5. Almansor: The Propositions. A collection of 150 astrological rules. Some of these aphorisms are obscure, and invite serious thought. Mundane astrology is addressed here, though not explicitly.
Some aphorisms in this treatise are veritable mines of pure astrological gold, such as #63: “The accidents of the body are known from the degree of the ascendant; from the degree of the Part of Fortune the essence of his personal assets is known. But from the degree of the Moon the essence of his body and mind is apprehended. Moreover, from the degree of the Sun, his health, but from the degree of the Midheaven his personal status and actions are distinguished; give one year to each degree.” Voila; natal astrology in a nutshell!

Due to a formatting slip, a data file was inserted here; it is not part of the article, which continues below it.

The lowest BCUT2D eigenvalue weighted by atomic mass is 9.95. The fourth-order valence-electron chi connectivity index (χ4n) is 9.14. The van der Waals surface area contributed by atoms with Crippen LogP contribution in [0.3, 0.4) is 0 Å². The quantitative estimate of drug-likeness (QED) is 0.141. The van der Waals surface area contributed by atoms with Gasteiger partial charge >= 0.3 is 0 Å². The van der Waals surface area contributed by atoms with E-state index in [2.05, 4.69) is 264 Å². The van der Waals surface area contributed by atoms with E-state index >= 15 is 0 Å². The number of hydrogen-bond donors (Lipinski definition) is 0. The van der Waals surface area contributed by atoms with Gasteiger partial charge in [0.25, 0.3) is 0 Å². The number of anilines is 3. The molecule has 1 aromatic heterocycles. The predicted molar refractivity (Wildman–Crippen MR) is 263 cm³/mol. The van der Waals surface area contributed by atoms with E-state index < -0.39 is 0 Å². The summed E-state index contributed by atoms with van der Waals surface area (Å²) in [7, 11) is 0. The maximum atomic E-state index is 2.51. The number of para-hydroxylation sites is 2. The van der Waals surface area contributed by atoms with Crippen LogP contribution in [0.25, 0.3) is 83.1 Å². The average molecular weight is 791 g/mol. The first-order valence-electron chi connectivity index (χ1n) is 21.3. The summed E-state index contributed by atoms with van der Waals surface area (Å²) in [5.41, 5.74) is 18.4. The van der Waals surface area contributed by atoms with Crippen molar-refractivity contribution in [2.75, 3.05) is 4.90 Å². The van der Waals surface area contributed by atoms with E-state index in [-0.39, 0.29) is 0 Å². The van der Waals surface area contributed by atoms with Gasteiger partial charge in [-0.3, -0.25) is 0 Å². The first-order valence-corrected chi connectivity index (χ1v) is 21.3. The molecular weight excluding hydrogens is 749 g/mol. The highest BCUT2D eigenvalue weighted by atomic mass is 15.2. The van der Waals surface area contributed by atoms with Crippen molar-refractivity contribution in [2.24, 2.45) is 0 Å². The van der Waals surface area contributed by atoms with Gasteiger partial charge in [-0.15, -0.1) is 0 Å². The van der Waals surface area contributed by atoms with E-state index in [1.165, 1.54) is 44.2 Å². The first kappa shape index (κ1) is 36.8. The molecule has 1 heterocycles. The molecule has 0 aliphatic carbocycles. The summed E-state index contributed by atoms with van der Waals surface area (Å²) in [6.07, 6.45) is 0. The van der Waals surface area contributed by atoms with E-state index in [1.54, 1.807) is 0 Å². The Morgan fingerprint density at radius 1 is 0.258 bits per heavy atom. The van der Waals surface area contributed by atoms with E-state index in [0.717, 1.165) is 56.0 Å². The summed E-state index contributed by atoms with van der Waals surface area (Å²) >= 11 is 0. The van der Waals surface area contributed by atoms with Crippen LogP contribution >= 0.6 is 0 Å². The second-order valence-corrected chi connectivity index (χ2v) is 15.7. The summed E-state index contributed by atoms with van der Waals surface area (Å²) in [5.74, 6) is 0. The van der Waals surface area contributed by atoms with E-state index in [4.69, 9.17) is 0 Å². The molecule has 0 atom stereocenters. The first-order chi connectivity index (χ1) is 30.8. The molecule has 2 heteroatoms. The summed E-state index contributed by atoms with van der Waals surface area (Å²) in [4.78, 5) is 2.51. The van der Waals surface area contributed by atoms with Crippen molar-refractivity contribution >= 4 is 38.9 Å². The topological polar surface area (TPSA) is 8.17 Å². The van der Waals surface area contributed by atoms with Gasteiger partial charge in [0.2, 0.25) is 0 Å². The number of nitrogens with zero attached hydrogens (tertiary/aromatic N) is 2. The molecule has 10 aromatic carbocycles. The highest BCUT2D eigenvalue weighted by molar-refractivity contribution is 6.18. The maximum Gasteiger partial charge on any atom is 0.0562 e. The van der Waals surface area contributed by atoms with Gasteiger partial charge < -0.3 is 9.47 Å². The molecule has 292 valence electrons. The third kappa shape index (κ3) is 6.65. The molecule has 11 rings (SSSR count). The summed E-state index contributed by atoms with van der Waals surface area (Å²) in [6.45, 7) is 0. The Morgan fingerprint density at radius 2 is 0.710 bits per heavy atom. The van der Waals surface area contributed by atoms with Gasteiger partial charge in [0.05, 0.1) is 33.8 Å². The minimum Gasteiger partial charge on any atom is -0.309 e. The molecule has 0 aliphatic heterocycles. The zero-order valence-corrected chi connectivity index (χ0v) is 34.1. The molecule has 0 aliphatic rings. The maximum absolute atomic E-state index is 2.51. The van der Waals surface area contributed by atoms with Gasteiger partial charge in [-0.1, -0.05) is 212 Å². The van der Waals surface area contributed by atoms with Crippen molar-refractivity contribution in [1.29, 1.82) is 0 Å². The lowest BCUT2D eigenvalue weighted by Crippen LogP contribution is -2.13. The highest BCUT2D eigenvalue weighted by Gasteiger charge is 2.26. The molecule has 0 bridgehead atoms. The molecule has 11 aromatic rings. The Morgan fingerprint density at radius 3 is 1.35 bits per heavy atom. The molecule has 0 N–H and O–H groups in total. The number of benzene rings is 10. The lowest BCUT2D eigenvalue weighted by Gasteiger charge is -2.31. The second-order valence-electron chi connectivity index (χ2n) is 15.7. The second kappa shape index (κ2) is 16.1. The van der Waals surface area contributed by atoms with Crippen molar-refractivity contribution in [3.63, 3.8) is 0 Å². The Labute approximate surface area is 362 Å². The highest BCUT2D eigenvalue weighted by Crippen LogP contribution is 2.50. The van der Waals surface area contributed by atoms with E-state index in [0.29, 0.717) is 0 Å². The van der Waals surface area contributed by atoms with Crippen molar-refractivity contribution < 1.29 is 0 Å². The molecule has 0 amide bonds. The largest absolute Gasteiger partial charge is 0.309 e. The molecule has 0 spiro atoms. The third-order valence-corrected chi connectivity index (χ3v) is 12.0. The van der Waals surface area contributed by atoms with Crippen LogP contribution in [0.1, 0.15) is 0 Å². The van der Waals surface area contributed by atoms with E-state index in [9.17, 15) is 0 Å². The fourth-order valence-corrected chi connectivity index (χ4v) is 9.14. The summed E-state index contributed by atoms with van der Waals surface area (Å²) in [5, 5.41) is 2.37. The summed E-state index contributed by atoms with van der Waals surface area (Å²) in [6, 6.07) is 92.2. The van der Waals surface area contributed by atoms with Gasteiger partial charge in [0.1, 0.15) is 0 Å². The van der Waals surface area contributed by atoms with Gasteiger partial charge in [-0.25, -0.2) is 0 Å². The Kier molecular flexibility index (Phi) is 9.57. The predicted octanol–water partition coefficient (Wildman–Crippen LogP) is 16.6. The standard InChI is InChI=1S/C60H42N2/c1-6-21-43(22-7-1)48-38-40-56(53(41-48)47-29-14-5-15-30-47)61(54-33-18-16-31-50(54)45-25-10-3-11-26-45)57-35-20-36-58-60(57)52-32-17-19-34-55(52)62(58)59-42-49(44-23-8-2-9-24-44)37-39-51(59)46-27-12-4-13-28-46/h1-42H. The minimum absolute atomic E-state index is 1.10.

The texts themselves are fascinating, and I am thankful to Holden for translating them. The footnotes are extremely useful as well, and I learned at least one new thing from the footnotes. Ancient astrologers often make reference to planets “increasing in number,” which mystifies most of us today, because the reference is obviously not to planets moving forward by degree. Holden has a very plausible explanation that this refers to a planet’s swiftness — is the planet speeding up or slowing down?
The translation is simple and lucid, which I appreciated. I believe in making ancient texts as accessible as possible to a wide audience, without compromising the integrity and style of the original. Holden seems to have a similar approach. In a recent conversation, the translator indicated that he welcomes feedback or questions regarding the translations from his readers (he can be contacted via the AFA website). This is much appreciated when reading ancient texts, no matter how clearly translated.